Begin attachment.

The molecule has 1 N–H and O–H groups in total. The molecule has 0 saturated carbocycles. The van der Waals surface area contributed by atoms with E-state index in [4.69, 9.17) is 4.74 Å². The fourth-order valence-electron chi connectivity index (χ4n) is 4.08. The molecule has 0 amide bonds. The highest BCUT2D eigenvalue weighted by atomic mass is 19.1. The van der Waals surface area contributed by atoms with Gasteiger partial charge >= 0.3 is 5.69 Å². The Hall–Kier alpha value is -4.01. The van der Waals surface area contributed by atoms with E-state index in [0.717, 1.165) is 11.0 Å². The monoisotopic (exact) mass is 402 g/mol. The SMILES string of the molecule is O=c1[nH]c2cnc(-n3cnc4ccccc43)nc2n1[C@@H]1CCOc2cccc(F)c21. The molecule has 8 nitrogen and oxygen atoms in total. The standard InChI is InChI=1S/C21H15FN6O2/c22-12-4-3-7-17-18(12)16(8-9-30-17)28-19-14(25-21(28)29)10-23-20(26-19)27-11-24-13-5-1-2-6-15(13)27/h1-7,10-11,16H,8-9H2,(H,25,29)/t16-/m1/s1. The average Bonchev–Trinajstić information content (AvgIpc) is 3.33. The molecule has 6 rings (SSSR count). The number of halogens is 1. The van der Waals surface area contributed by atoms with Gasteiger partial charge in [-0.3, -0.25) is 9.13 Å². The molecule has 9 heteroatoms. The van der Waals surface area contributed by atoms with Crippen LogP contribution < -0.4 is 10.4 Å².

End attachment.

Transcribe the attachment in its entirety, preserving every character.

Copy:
The molecule has 1 N–H and O–H groups in total. The molecule has 0 saturated carbocycles. The van der Waals surface area contributed by atoms with E-state index in [4.69, 9.17) is 4.74 Å². The fourth-order valence-electron chi connectivity index (χ4n) is 4.08. The molecule has 0 amide bonds. The highest BCUT2D eigenvalue weighted by atomic mass is 19.1. The van der Waals surface area contributed by atoms with Gasteiger partial charge >= 0.3 is 5.69 Å². The Hall–Kier alpha value is -4.01. The van der Waals surface area contributed by atoms with E-state index in [0.717, 1.165) is 11.0 Å². The monoisotopic (exact) mass is 402 g/mol. The SMILES string of the molecule is O=c1[nH]c2cnc(-n3cnc4ccccc43)nc2n1[C@@H]1CCOc2cccc(F)c21. The molecule has 8 nitrogen and oxygen atoms in total. The standard InChI is InChI=1S/C21H15FN6O2/c22-12-4-3-7-17-18(12)16(8-9-30-17)28-19-14(25-21(28)29)10-23-20(26-19)27-11-24-13-5-1-2-6-15(13)27/h1-7,10-11,16H,8-9H2,(H,25,29)/t16-/m1/s1. The average Bonchev–Trinajstić information content (AvgIpc) is 3.33. The molecule has 6 rings (SSSR count). The number of halogens is 1. The van der Waals surface area contributed by atoms with Gasteiger partial charge in [-0.3, -0.25) is 9.13 Å². The molecule has 9 heteroatoms. The van der Waals surface area contributed by atoms with Crippen LogP contribution < -0.4 is 10.4 Å².